IBM launches developerWorks

Big Blue aims to lure developers with open source and cross-platform focus


In an effort to compete in a playing field that includes Microsoft and Sun, on September 27 IBM officially launched its developerWorks portal site, which has been in beta since June. The free online developer resource is a concrete expression of IBM's commitment to open standards and cross-platform development. The site includes seven zones: Open Source, Linux, Security, Unicode, Web Architecture, XML, and Java. Through its commitment to provide product- and platform-independent information, IBM aims to make this site the ultimate resource for ebusiness application developers.

According to Chris Bahr, program director for the site, developerWorks is an extension of IBM's alphaWorks developer site, which invites developers to participate early in the tools development process by giving them free access to IBM source code. developerWorks's Open Source Zone is a forum for IBM's open source projects, where developers can enhance or repair code on specific projects. For Java developers, this zone offers the Jikes Java Compiler, which converts Java source code into machine-readable code to speed Java application development. Developers also gain access to IBM Classes for Unicode (ICU), which competes with JDK's internationalization. ICU provides support for XML processing, JavaScript, and other technologies. Open Visualization Data Explorer is another open source project soon to be available on the site. Bahr says new open source projects will be added every three to four weeks; there is no word yet on plans to add more Java-related projects here.

Enter the Java Zone

The Java Zone demonstrates IBM's willingness to embrace Java technology and, by extension, Java developers. (In contrast, the Microsoft Developer Network homepage shows no sign of Java support.) The zone links you to free online courses, downloads, open source code, tools, access to Java user groups (JUGS), events, and book excerpts -- all related to Java. You will find links to how-to articles, news, and tutorials from various independent sources, including,


ZDNet, and TechWeb, as well as original content from IBM's own staff under the direction of former


Editor-in-Chief Michael O'Connell.

Compared to other vendor sites, IBM seeks to downplay self-promotion in developerWorks. For example, an article on the site makes reference to the recent Volano Report, which found that Tower Technology's TowerJ beat out IBM's new JDK 1.1.8 for Linux. "Essentially, if we feel the information is critical to developers, we'll want to cover it in developerWorks. No corporate developer resource offers the same breadth and depth of content -- free of proprietary or company-specific constraints," says O'Connell.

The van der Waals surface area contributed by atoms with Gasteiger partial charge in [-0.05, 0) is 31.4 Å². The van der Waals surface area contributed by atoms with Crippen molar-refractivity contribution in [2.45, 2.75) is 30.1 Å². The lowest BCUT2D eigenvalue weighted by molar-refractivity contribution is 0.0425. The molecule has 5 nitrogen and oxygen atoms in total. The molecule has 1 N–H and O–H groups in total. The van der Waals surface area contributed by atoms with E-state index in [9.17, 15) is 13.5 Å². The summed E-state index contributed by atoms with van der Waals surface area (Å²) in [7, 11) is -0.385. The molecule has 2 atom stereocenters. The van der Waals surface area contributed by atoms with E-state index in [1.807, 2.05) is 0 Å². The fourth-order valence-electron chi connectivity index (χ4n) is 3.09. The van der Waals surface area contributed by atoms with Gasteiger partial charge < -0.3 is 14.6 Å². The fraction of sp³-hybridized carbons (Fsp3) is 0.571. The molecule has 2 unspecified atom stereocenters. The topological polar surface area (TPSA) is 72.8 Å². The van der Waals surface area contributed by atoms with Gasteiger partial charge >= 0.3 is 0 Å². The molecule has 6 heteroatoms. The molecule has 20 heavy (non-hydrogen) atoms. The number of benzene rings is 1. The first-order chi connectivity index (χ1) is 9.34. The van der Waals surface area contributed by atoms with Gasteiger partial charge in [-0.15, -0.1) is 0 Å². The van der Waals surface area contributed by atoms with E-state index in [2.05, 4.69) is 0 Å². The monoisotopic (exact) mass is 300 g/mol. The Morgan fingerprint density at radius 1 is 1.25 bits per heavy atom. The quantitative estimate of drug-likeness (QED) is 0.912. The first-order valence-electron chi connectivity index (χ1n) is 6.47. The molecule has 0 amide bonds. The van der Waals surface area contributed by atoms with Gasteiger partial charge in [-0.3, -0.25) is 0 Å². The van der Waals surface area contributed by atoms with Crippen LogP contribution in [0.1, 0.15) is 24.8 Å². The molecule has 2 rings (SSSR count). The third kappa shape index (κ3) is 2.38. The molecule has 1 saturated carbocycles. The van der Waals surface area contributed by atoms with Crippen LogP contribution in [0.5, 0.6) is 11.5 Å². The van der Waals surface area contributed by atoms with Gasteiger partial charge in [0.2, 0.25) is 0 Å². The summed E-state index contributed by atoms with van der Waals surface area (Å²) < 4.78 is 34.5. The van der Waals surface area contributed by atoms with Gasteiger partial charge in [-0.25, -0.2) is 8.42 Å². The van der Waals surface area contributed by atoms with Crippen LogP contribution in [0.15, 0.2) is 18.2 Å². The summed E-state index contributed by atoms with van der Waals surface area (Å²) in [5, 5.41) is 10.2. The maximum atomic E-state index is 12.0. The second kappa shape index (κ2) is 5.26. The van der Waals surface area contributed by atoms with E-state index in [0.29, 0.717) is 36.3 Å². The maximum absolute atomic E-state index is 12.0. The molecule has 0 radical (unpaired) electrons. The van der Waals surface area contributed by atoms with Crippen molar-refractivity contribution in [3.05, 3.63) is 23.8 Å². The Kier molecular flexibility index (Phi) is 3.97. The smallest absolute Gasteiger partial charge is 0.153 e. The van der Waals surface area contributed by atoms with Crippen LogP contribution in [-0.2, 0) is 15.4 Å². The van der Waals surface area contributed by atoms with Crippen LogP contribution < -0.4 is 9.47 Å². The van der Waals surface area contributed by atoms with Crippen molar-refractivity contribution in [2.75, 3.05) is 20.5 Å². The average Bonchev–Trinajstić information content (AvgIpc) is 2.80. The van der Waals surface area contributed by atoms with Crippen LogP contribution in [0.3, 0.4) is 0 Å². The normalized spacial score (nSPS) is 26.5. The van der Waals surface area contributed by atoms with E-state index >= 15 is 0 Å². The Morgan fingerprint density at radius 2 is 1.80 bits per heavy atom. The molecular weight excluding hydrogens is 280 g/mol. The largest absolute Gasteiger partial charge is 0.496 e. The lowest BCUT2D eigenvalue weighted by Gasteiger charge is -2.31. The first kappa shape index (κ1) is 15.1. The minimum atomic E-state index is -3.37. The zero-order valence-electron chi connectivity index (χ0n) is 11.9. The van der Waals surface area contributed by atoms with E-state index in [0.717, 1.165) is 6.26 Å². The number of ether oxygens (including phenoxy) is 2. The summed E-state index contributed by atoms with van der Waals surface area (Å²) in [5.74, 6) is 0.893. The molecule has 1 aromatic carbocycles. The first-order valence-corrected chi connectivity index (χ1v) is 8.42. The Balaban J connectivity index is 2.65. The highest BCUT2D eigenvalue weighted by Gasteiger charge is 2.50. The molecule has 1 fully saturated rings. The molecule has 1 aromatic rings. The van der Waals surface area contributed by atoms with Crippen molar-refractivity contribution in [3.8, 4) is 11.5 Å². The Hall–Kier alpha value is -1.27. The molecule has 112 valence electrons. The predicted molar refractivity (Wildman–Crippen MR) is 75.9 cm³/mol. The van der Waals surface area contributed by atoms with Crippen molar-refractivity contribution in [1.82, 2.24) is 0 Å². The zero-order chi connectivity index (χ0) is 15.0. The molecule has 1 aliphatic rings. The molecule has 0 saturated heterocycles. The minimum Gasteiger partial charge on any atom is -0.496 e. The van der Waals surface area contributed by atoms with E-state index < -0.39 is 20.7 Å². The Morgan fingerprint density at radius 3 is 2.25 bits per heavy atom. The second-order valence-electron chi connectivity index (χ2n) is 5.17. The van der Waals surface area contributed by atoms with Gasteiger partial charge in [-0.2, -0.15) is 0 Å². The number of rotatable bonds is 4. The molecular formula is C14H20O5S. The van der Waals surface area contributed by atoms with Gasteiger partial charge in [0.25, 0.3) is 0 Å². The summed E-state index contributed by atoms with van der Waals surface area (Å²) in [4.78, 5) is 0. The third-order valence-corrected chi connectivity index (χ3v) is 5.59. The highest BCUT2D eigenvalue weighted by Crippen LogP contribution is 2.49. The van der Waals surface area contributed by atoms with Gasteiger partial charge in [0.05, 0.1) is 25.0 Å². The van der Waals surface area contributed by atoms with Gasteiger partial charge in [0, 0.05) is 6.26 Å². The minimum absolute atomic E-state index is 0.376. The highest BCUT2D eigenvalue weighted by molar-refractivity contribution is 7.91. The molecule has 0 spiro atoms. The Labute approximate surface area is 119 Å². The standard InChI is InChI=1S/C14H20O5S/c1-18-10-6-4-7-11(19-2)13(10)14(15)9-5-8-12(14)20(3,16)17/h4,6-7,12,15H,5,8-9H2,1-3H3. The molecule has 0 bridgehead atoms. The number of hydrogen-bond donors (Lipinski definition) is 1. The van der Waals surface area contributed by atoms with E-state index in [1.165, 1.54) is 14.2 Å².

developerWorks also allows you to search the Web for Java-related material through IBM's jCentral, which provides more than 360,000 items of interest to Java developers. Less than one percent of that content is IBM's, according to Bahr. Through jCentral, developers can search other developer Web sites, such as EarthWeb's Gamelan Java resource site, all public Web sites, and other corporate Web sites, such as Sun's Java Developer Connection site, as well as other IBM sites. (See Resources for links to these Java sites.)

What does IBM hope to gain by making this free resource available? "We're trying to use developerWorks as a way to have a conversation with our audience and then quickly act on the feedback we get," says Gina Poole, director of the site. "In the beginning, we saw that developers were largely focused on Linux, open source, and Web architecture, so we immediately created zones for those technologies. We hope to continue the conversation with developers about open standards, emerging technologies, cross-platform development -- to beef up the zones we have and grow the interactive content of the site," adds Poole. The site allows developers to tap into IBM resources; for example, Java developers can access source code created by some 3,000 Java developers at IBM.

The playing field

IBM's developer portal site does have its work cut out for it as it competes with already-established developer sites. It's currently ranked as the number three portal site on's list of most visited developer Websites, behind Microsoft and Sun. Considering its advertising campaign has just been launched this week, though, this is an impressive rating.

The biggest difference between developerWorks and other vendor-sponsored developer sites is its focus on open standards and product- and platform-independent content.

"Sun and other vendors still see the developer world in a relatively narrow sense, focusing on content that promotes their own products and technologies directly and not mentioning other products and technologies," says O'Connell. "IBM, in contrast, embraces with developerWorks an open, cross-platform, standards-based focus, which means our content is broadly relevant -- even to developers who are not interested in IBM products and services," maintains O'Connell. "We aren't confined to the company's product line. This is a rather bold step, especially for a veteran company like IBM," he adds.

Ultimately, in exchange for all this free content, IBM hopes developers will choose to create applications that run on IBM hardware and software. As O'Connell says, developerWorks "gives IBM exposure to broader developer community and showcases IBM expertise." Only time will tell, however, if developers will open up to IBM's offerings.

Prior to joining the JavaWorld team, Theresa Gonzalez was the managing editor at Software Development magazine. Currently, she is an associate editor at JavaWorld.

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